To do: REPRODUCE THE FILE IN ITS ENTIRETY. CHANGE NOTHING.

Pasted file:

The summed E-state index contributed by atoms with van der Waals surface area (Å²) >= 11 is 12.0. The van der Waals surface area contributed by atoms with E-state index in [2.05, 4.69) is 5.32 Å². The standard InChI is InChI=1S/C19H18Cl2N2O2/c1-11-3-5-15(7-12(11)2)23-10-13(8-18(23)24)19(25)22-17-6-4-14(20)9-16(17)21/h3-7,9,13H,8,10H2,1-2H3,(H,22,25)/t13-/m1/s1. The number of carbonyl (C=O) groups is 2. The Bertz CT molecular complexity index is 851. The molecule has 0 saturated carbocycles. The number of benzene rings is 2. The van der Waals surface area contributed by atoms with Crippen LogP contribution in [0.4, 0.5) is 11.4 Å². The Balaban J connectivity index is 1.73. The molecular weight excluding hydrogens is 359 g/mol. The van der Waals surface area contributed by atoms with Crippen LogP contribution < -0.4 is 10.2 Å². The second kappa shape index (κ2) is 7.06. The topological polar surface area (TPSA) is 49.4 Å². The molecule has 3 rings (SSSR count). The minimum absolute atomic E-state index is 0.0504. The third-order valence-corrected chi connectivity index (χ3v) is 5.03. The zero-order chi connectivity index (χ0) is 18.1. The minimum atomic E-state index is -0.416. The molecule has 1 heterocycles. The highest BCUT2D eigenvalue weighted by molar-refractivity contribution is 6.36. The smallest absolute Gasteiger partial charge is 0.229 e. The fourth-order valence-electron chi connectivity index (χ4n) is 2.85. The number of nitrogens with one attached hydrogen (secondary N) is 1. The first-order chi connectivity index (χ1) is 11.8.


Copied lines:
The summed E-state index contributed by atoms with van der Waals surface area (Å²) >= 11 is 12.0. The van der Waals surface area contributed by atoms with E-state index in [2.05, 4.69) is 5.32 Å². The standard InChI is InChI=1S/C19H18Cl2N2O2/c1-11-3-5-15(7-12(11)2)23-10-13(8-18(23)24)19(25)22-17-6-4-14(20)9-16(17)21/h3-7,9,13H,8,10H2,1-2H3,(H,22,25)/t13-/m1/s1. The number of carbonyl (C=O) groups is 2. The Bertz CT molecular complexity index is 851. The molecule has 0 saturated carbocycles. The number of benzene rings is 2. The van der Waals surface area contributed by atoms with Crippen LogP contribution in [0.4, 0.5) is 11.4 Å². The Balaban J connectivity index is 1.73. The molecular weight excluding hydrogens is 359 g/mol. The van der Waals surface area contributed by atoms with Crippen LogP contribution < -0.4 is 10.2 Å². The second kappa shape index (κ2) is 7.06. The topological polar surface area (TPSA) is 49.4 Å². The molecule has 3 rings (SSSR count). The minimum absolute atomic E-state index is 0.0504. The third-order valence-corrected chi connectivity index (χ3v) is 5.03. The zero-order chi connectivity index (χ0) is 18.1. The minimum atomic E-state index is -0.416. The molecule has 1 heterocycles. The highest BCUT2D eigenvalue weighted by molar-refractivity contribution is 6.36. The smallest absolute Gasteiger partial charge is 0.229 e. The fourth-order valence-electron chi connectivity index (χ4n) is 2.85. The number of nitrogens with one attached hydrogen (secondary N) is 1. The first-order chi connectivity index (χ1) is 11.8.